Next door to Tintagel House is a rather nondescript sixties tower block called Peninsula Heights but formerly known as Alembic House. Jeffrey Archer owns the penthouse at the top of the building and it was here that he held his infamous shepherd’s pie and Krug parties. The apartment was formerly owned by Bernie Eccleston, the Formula One baron and before that John Barry the James Bond theme composer and a host of other fantastic pieces of music.

Apparently Peter Stringfellow has the flat downstairs. It was also the groovy sixties location when the plans were organised for the Italian Job and it also featured in Sweeney! – the feature film version of the famous television series.

Interior of Jeffrey's penthouse suite

The journalist Deborah Orr visited Archer’s apartment just before his trial in 2001 and described it as having “no bookshelves in the living room, as all the available wall space is given over to Lord Archer’s much written about collection of art. This was dismissed airily by one of his acquaintances as ‘All the right names, all the wrong pieces’…But there are bookshelves upstairs, which at a glimpse can be seen to hold books not spine out but front out. The books, from this limited perspective, all seem to be Jeffrey Archer hardbacks.

Most disconcerting… is the preponderance of heavy, gilded, Empire furniture around the place. The general effect is that Frasier has been forced to sub-let to a minor but wealthy admirer of the Third Reich.”

Monica Coghlan

I’ve only been in the public gallery of a court case once in my life, but in 1987 I visited the High Court in the Strand, and actually watched the judge summing up the libel trial Archer v Express Newspapers in Court 13. It was the case where Jeffrey Archer had taken The Star to court after the newspaper had alleged that Jeffrey Archer had had sex with the prostitute Monica Coghlan.
I can still remember the intake of breath from people in the public gallery at the description the judge (Mr Justice Caulfield) gave of Mrs Archer in his jury instructions:
Remember Mary Archer in the witness-box. Your vision of her probably will never disappear. Has she elegance? Has she fragrance? Would she have, without the strain of this trial, radiance?
The judge went on to say of Jeffrey Archer, “Is he in need of cold, unloving, rubber-insulated sex in a seedy hotel room..?” It looks like he was in need of exactly that because, ironically, it is now known that Jeffrey and and Mary Archer were then living largely separate lives.
Unfortunately I wasn’t in the court room when the tiny Monica Coghlan, who at a mere 4 feet 11 inches could hardly see over the witness box, when she pointed out Archer as the man who ten months earlier had paid her £70 for sex.
I had no difficulty seeing his face. I was lying on top of him the whole time. He commented on how lovely I was. He was quite surprised by my nipples. It was over very quickly – about 10 minutes, what with getting undressed and the actual sex. Because it was over so quickly, I suggested that he relax for a while and he could try again. I lit a cigarette and I laid down on the bed with him. I asked him what he did for a living. He said, ‘I sell cars,’ and he had no sooner said that than he jumped off the bed and said he should go and move his car.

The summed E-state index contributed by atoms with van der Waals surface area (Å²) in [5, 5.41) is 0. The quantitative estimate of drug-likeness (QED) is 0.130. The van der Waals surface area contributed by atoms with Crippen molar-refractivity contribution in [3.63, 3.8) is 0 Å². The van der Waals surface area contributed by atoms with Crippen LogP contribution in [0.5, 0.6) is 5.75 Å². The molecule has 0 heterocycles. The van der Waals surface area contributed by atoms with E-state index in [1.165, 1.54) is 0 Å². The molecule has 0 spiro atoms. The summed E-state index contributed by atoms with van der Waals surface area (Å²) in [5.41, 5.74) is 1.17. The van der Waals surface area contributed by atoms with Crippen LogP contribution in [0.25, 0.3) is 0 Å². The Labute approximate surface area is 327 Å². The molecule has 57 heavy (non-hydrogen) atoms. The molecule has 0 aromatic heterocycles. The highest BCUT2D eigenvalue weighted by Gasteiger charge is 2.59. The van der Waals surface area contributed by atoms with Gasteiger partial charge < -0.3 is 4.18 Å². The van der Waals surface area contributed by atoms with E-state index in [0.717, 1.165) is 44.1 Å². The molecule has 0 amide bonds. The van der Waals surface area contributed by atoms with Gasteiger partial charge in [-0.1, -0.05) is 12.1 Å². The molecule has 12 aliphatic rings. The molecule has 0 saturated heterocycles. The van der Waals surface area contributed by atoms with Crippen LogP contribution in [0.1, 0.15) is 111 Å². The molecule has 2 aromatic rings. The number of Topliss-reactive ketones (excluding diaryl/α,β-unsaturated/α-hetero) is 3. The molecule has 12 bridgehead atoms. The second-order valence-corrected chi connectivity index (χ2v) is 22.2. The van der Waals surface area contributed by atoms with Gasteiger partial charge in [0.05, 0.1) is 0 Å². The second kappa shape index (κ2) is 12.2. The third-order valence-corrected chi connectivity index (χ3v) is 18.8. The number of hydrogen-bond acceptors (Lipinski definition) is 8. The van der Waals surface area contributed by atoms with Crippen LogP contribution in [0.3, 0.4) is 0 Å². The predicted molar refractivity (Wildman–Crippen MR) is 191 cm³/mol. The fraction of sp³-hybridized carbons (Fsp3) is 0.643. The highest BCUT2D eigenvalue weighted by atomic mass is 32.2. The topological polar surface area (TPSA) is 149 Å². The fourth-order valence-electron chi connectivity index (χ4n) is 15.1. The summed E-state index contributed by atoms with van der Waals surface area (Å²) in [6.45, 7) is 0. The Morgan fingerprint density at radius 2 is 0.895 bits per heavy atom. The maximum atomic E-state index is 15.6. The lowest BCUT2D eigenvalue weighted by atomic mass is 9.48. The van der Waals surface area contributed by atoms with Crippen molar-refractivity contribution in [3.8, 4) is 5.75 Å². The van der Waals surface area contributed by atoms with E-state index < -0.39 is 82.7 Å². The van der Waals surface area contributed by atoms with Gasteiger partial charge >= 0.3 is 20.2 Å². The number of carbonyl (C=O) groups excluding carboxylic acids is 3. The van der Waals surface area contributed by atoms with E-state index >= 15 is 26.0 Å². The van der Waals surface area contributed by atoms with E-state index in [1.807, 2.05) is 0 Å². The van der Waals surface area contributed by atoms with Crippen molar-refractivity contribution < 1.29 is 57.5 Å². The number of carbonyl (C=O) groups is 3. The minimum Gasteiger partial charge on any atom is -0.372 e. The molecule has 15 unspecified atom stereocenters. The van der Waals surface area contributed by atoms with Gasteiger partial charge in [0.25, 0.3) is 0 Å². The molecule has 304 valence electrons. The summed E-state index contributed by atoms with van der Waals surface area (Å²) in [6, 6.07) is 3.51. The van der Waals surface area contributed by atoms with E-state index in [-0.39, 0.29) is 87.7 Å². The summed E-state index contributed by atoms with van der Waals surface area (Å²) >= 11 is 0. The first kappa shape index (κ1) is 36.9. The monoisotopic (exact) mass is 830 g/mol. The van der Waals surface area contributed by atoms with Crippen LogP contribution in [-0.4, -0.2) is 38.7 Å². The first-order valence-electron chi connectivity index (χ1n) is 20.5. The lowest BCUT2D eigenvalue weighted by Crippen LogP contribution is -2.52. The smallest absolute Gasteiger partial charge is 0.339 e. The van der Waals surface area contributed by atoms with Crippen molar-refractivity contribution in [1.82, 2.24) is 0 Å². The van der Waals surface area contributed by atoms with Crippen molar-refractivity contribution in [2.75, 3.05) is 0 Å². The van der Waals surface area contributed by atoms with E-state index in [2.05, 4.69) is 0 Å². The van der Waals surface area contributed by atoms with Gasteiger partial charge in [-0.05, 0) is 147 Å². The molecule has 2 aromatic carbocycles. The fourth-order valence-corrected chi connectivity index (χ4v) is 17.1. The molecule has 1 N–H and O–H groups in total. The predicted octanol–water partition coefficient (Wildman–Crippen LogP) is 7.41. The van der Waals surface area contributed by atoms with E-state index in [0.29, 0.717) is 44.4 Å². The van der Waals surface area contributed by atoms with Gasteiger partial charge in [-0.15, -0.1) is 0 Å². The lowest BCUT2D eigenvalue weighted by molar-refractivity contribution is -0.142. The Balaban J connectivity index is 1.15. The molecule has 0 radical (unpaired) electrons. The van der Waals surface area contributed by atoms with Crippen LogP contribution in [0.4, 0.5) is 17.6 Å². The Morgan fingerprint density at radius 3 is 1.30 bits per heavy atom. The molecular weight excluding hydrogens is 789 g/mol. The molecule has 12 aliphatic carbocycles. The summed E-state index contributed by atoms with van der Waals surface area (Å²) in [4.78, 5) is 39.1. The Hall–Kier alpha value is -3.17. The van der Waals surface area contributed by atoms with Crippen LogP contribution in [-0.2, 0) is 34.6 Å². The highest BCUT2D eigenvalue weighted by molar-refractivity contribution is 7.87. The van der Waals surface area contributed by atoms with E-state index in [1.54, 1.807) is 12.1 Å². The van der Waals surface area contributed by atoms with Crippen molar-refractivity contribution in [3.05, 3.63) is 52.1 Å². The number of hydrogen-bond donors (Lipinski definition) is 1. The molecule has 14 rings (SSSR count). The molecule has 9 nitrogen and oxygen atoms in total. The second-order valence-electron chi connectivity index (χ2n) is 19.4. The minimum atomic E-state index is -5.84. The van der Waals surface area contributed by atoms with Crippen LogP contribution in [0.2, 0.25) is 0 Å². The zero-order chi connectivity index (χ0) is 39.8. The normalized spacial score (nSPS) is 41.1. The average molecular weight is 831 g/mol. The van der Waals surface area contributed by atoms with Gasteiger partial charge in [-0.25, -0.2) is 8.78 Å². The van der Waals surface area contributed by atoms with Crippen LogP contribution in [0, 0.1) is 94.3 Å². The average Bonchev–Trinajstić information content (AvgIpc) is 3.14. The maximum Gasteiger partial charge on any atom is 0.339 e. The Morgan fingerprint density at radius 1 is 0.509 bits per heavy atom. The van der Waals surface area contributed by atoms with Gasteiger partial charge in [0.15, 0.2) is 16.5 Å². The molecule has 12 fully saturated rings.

Extraordinarily, considering there was a tape of Archer offering Monica Coghlan £2000 to leave the country played in court (incidentally I have heard this tape and Coghlan sounded like a confused, frightened rabbit and the Archer and Coghlan certainly didn’t sound like strangers), Jeffrey Archer won the case and was awarded, what was then, a record £500,000 damages. He said he would give this to charity but of course there is no record that this actually happened.

Jeffrey and Mary outside court

On 19 July 2001 Archer’s former friend Ted Francis told the News Of The World that he supplied a false alibi for Archer at the time of the 1987 trial and Archer was subsequently tried and found guilty of perjury and perverting the course of justice. To the sound of cheering throughout the land he was sentenced to four years in jail.

Monica Coghlan died a week before her 50th birthday when she was involved in a bizarre hit and run accident by a man who had just robbed a nearby pharmacy. Before she died she told the press:

Jeffrey Archer took everything away from me, I lost my home, my dignity, my self-respect and any hope of the future. While I was scrimping and scraping, he was clawing his way back to power and lording it up in his manor house. It just wasn’t fair, simple as that.” She also added “I have never denied what I was. I was a prostitute.